While some of us were looking the other way, the Arab Film Festival has grown into a formidable showcase for international Arab cinema. Now in its fifth incarnation, Cinemayaat: The Arab Film Festival opens Thursday at the Roxie Cinema with an ambitious program that comes in three waves and three venues, ending Sept. 16 at the Fine Arts Theater in Berkeley.
The festival showcases films of all varieties, including political films that are challenging in the true sense of the word, eloquently expressing political viewpoints that not everyone will agree with. Take, for example, the documentary features and shorts contained in the series "Iraq: 10 Years of Sanctions." These are not films designed to send viewers into the night congratulating themselves for their virtue. They exist, rather, to provoke disagreement and discussion.
Among the films in the "Iraq" series are "The Children of the Embargo" (2000) from director Amr Alwan, a 27-minute short that focuses on one child's struggle to survive in a nation with restricted access to food and medicine. Then there's "Invisible War" (2000), a French expose of America's use of depleted-uranium weapons in Iraq, Bosnia and Kosovo.
Some films deal with political issues in only a tangential way. For example,
there's "Poetical Refuge" (2000), which opens the festival's four-day run at the Roxie with its story of a North African immigrant who tries to achieve resident status in Paris by pretending to be a refugee from the Algerian war.
"Poetical Refuge," a French-Tunisian film from Tunisian director Abdel Kechiche, shows the seamy side of Paris -- the dives, the homeless shelters, the scenes of people living on the fringes -- as the protagonist befriends native Parisians, who are also down and out. Among them is a young woman played by the remarkable Elodie Bouchez, who made a big impact with her starring role in "The Dreamlife of Angels" (1998).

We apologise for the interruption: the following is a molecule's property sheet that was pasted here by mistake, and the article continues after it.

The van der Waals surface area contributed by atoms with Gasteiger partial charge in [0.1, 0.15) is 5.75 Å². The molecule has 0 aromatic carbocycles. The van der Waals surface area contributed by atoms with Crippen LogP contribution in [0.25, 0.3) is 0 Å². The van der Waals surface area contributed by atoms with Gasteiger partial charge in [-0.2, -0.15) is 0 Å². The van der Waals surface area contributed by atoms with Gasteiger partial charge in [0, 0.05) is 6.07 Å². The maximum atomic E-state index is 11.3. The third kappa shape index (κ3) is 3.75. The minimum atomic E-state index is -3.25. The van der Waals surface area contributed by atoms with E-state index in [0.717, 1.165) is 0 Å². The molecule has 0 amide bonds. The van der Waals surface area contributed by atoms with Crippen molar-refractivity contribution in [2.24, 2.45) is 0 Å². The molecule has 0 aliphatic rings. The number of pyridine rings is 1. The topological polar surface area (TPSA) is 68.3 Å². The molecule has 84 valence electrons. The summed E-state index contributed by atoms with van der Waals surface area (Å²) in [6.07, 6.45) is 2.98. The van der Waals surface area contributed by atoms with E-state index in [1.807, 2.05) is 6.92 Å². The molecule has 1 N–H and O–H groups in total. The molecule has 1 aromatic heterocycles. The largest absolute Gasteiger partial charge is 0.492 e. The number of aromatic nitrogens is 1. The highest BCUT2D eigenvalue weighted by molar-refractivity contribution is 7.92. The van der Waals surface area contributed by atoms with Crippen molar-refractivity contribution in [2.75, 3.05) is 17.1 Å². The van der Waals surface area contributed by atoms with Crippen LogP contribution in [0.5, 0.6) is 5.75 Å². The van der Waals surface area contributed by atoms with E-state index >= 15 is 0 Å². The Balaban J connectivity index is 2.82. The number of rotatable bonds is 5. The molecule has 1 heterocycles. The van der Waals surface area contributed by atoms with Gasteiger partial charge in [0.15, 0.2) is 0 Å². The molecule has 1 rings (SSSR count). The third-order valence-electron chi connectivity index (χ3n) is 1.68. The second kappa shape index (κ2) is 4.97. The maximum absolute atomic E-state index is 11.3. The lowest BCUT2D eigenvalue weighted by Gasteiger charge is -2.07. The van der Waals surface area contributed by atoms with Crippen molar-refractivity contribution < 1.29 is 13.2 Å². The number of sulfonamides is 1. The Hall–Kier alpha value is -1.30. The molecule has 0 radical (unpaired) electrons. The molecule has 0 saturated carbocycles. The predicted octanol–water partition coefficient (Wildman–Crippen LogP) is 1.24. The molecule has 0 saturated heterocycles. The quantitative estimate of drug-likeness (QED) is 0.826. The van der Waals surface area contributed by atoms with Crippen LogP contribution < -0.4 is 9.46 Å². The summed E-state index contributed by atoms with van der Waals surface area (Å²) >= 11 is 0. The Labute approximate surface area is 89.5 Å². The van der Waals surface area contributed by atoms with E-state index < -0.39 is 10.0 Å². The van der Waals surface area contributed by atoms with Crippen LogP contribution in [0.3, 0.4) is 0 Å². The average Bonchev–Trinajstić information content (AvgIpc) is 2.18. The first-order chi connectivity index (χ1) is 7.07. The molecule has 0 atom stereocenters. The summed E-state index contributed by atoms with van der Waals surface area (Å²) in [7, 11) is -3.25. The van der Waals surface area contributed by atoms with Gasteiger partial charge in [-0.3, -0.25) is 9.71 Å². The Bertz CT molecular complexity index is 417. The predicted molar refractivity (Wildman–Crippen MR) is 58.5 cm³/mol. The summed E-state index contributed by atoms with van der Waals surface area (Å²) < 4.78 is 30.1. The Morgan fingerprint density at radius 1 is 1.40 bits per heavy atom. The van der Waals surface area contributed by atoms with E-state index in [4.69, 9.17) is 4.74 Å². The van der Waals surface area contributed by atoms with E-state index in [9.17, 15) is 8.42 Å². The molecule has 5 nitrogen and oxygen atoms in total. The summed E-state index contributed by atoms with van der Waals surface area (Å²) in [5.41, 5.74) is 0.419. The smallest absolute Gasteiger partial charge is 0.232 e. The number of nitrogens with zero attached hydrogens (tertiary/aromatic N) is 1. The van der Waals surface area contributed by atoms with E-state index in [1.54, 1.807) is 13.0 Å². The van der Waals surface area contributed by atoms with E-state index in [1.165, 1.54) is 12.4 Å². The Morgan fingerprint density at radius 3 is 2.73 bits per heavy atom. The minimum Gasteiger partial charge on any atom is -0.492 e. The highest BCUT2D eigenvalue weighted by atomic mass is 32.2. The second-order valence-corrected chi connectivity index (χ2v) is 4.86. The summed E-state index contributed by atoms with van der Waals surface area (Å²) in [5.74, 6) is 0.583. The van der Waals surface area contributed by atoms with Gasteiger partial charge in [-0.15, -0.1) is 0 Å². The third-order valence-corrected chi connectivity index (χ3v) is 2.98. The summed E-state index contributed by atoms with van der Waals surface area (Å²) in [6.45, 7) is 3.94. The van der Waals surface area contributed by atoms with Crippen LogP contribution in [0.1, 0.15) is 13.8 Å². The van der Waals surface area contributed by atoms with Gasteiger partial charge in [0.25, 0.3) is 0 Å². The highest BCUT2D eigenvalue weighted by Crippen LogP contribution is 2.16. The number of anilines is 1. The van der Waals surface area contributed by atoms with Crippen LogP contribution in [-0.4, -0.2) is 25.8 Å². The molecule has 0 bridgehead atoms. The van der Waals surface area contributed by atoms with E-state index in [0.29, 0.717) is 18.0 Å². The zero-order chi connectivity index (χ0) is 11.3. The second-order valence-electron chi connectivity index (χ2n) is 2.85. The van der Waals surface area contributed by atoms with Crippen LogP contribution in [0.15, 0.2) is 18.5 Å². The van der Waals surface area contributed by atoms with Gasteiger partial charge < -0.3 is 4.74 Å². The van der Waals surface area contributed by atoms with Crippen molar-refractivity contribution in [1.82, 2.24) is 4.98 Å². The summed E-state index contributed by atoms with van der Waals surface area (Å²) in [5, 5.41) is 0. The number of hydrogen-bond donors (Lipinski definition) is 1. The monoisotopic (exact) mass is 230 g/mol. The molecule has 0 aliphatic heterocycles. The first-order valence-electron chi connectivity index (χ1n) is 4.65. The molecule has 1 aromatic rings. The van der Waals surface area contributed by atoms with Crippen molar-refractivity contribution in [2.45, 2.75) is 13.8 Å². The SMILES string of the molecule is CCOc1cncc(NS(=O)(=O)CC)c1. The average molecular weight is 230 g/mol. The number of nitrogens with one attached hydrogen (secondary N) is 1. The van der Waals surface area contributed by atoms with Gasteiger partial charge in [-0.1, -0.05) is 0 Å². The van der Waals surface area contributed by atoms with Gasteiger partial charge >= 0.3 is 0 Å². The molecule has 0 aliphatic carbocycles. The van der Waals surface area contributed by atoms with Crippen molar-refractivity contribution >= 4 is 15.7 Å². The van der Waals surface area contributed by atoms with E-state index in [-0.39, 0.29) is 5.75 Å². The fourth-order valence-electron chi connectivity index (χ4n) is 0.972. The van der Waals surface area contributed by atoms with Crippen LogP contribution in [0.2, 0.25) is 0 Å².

The festival will pay tribute to the work of Syrian director Mohammad Malas,
showing three of his TV-length documentaries (on video) and two of his feature films. "City Dreams" (1983) was his feature debut, an autobiographical film about a family in turmoil in the midst of the political upheavals of the 1950s and 1960s. Malas deals not only with the strains caused by politics but also those caused by traditional Arab culture.
Malas' documentary "The Dream" (1987) is powerful, built around a single, simple strategy. Malas interviews Palestinian refugees in Lebanon, asking them to tell him what they've been dreaming about. In example after example, Malas finds that they've been dreaming about the political situation, in free- flowing, elliptical and disturbing ways.
"When one sleeps, the control retreats and the images escape, filled with desires and lusts," says Malas. "That is why the dreams are more truthful in expressing the inner desires. I wanted to uncover a human image of the Palestinian other than the image presented by the media and the propaganda. An inner image." In the process he shows how invasions aren't just about land. They invade the mind.
The Arab Film Festival plays Saturday and Sunday at the Towne Theater in San Jose, providing South Bay audiences with a condensed version of the event. On Sept. 12 the festival moves to the Fine Arts Theater in Berkeley, where it will close Sept. 16.
Fine Arts run is not a repeat of the Roxie run but an extension of the
festival. Different films will be shown at that location, including "Thirst,"
about the struggle for Moroccan independence as seen from the standpoint
of a Moroccan servant to the occupying French lieutenant. Call for show
times and venues.
CINEMAYAAT: THE ARAB FILM FESTIVAL will play Thursday through Sunday at the Roxie Cinema in San Francisco, Saturday and Sunday at the Towne Theater in San Jose and Sept. 12-16 at the Fine Arts in Berkeley, Tickets: $9 general admission; $7 students, seniors and disabled; $70 festival pass. Call (415) 564-1100 or visit www.aff.org.
E-mail Mick LaSalle at @cf,el firstname.lastname@example.org.